(Redirected from Leopard gecko)

The genus Eublepharis, of which one known type is The Leopard Gecko, were first described by the British zoologist John Edward Gray in 1827. The etymology of their name is 'eu' = good (=true) |'blephar' = eyelid, and all have fully functional eyelids. Members of this genus are found in eastern and southwestern Asia where they reside in rocky grassland habitats. These geckos are sturdily built. Their tail is shorter than their snout–vent length and their body is covered with numerous wart-like bumps. The toes do not have adhesive lamellae or membranes (Eublepharis cannot climb like their other gecko cousins). Eublepharis are crepuscular[citation needed] or nocturnal ground-dwellers. Included in this group is the popular pet gecko: the leopard gecko.

Gecko léopard femelle adulte.jpg
Common leopard gecko (Eublepharis macularius)
Scientific classification e
Kingdom: Animalia
Phylum: Chordata
Class: Reptilia
Order: Squamata
Family: Eublepharidae
Genus: Eublepharis
Gray, 1827

Eublepharis angramainyu
Eublepharis fuscus
Eublepharis hardwickii
Eublepharis macularius
Eublepharis turcmenicus


Leopard geckos hatch at a length of 6.5 to 8.5 cm (2.6 to 3.3 inches) and weighing approximately 3 grams. An adult of this species can reach a length of 20.5 to 27.5 cm (8.1 to 11 inches) and a weight of 54-65 grams.

Leopard geckos have tough skin around their back, neck and head, well suited to move on rocky terrain in a dry environment. Like all reptiles, they shed this skin periodically to allow for further growth.[1] Unlike many other reptiles, the leopard gecko's shed skin is often not viewable, as leopard geckos often shed in private and eat the skin once it has been shed.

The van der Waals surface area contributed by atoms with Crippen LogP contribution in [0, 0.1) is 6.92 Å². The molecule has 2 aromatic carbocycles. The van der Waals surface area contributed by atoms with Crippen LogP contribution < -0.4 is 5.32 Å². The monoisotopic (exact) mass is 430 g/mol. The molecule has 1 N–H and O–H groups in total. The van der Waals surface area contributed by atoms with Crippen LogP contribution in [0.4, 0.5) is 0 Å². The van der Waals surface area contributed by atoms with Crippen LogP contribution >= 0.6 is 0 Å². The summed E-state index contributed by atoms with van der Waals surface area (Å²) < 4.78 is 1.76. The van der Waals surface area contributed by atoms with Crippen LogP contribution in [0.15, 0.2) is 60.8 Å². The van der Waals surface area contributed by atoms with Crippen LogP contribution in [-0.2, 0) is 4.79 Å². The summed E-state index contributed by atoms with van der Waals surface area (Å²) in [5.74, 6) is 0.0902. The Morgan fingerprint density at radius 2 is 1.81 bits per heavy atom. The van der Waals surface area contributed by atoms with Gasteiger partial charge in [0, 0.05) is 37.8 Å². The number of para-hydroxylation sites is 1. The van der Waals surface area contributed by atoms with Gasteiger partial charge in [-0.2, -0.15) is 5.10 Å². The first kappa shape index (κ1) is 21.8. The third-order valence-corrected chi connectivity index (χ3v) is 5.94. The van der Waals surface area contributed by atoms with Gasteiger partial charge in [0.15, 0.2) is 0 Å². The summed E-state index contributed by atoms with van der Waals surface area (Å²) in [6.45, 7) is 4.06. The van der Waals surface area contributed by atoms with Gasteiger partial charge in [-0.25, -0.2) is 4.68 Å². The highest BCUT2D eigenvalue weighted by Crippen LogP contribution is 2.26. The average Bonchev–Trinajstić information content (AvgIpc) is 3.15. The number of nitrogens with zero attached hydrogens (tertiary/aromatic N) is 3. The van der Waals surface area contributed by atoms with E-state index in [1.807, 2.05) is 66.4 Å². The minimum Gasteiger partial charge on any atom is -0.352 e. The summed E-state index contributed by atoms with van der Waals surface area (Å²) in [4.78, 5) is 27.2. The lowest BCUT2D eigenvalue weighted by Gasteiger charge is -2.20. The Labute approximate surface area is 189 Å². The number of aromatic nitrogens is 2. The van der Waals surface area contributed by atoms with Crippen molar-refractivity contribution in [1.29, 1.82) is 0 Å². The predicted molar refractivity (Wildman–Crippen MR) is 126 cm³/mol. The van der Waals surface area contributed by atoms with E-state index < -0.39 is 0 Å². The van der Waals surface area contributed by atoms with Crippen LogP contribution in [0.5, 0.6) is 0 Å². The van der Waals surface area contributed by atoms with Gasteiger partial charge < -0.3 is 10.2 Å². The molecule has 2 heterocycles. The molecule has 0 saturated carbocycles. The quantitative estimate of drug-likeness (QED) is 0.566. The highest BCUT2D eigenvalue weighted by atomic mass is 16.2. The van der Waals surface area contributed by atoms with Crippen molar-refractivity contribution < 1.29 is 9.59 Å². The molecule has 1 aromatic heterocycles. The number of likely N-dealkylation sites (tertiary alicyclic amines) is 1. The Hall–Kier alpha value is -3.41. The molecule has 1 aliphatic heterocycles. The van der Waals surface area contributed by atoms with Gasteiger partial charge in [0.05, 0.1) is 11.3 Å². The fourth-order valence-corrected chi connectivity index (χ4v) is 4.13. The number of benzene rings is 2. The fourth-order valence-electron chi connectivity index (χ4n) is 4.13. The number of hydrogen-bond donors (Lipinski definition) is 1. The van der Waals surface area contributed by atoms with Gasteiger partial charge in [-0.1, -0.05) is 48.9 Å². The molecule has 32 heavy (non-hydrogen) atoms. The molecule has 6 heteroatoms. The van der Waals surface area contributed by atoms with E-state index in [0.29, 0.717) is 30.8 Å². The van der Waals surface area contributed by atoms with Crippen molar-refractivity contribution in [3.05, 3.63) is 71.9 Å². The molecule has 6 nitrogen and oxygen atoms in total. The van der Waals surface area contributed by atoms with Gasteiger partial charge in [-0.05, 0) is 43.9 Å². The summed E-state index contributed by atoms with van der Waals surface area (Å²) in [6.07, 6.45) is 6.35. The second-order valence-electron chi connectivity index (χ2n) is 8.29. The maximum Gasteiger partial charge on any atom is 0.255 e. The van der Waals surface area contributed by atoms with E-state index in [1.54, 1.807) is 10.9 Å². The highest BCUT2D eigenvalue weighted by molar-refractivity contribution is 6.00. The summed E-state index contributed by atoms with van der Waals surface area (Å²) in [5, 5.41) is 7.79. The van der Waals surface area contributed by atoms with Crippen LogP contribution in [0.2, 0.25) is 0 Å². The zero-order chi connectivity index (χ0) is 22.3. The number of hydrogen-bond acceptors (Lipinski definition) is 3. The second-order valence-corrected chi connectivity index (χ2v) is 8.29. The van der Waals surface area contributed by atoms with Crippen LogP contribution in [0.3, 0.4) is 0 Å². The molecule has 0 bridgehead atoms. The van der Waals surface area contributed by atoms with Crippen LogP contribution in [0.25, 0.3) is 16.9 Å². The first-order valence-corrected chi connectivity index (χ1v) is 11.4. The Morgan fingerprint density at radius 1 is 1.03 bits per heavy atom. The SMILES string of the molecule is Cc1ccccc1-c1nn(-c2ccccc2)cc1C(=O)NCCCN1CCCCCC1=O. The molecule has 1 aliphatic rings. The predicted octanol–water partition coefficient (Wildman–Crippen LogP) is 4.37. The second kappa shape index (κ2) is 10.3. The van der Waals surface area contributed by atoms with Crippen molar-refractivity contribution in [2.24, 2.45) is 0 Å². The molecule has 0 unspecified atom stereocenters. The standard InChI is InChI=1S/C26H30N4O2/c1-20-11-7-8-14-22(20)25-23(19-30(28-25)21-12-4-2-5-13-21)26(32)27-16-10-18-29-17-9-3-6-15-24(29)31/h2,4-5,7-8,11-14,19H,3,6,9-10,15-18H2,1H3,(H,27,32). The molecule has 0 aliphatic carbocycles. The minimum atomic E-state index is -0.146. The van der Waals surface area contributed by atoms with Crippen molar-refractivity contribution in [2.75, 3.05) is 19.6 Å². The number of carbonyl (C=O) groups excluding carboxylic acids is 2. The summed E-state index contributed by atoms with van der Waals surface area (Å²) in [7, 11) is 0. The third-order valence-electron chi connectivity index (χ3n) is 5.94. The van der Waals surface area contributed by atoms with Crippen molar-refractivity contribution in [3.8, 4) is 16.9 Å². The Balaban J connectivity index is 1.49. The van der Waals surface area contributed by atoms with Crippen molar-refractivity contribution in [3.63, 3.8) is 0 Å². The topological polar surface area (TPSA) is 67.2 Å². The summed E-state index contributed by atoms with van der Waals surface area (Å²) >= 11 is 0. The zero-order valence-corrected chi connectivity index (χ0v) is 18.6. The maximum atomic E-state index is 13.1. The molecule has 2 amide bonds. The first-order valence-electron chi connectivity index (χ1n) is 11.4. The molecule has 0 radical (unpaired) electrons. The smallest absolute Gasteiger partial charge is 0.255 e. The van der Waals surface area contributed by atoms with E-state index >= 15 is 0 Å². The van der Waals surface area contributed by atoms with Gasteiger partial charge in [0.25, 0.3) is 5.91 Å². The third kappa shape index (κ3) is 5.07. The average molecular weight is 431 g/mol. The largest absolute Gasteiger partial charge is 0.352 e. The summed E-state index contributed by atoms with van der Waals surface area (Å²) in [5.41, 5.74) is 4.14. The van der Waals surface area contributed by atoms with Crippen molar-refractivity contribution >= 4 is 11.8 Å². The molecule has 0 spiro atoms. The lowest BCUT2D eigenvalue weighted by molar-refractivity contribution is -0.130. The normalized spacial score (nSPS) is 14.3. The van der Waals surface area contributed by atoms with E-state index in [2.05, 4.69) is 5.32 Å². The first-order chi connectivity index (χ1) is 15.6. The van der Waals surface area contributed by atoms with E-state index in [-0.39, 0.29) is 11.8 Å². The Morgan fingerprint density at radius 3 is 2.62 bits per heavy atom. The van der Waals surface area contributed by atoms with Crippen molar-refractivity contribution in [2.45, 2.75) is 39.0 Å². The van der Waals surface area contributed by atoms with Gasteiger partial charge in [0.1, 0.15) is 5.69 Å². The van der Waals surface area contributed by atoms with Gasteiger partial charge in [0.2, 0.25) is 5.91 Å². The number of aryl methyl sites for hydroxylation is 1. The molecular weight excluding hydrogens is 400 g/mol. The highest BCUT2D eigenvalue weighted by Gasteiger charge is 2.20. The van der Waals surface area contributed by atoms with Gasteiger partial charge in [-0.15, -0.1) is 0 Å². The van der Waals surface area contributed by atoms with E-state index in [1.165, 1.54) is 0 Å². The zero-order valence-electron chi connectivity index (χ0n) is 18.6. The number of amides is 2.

Leopard geckos have mobile eyelids and a pupil slit which is a feature shared with other nocturnal geckos. Nocturnal geckos have multifocal optical systems which helps them focus at different light wavelengths at the same time. [2]

Species of the genus EublepharisEdit

Image Scientific name Common Name Distribution
  Eublepharis angramainyu Iraqi eyelid gecko Iraq, Iran, Turkey and Syria.
  Eublepharis fuscus West Indian leopard gecko western India, with its range possibly extending to southeastern Pakistan
  Eublepharis hardwickii East Indian leopard gecko India and Bangladesh.
  Eublepharis macularius Common leopard gecko Afghanistan, Iran, Pakistan, India, and Nepal.
  Eublepharis satpuraensis Satpura leopard gecko central Indian states of Madhya Pradesh, Maharashtra and Chhattisgarh
  Eublepharis turcmenicus Turkmenistan eyelid gecko Turkmenistan and northern Iran.

The members of the Goniurosaurus kuroiwae superspecies were formerly considered members of the genus Eublepharis.


  1. ^ "Shedding - Leopard Gecko Wiki". Retrieved 2019-03-05.
  2. ^ Camacho- Luna, Pilar; Alling, Christopher; Boykin, Kimberly; Liu, Chin-Chi; Carter, Renee T.; Lewin, Andrew C. "Ocular findings in a group of healthy captive leopard geckos" Check |url= value (help). Veterinary Ophthalmology. Retrieved 2021-03-20.

External linksEdit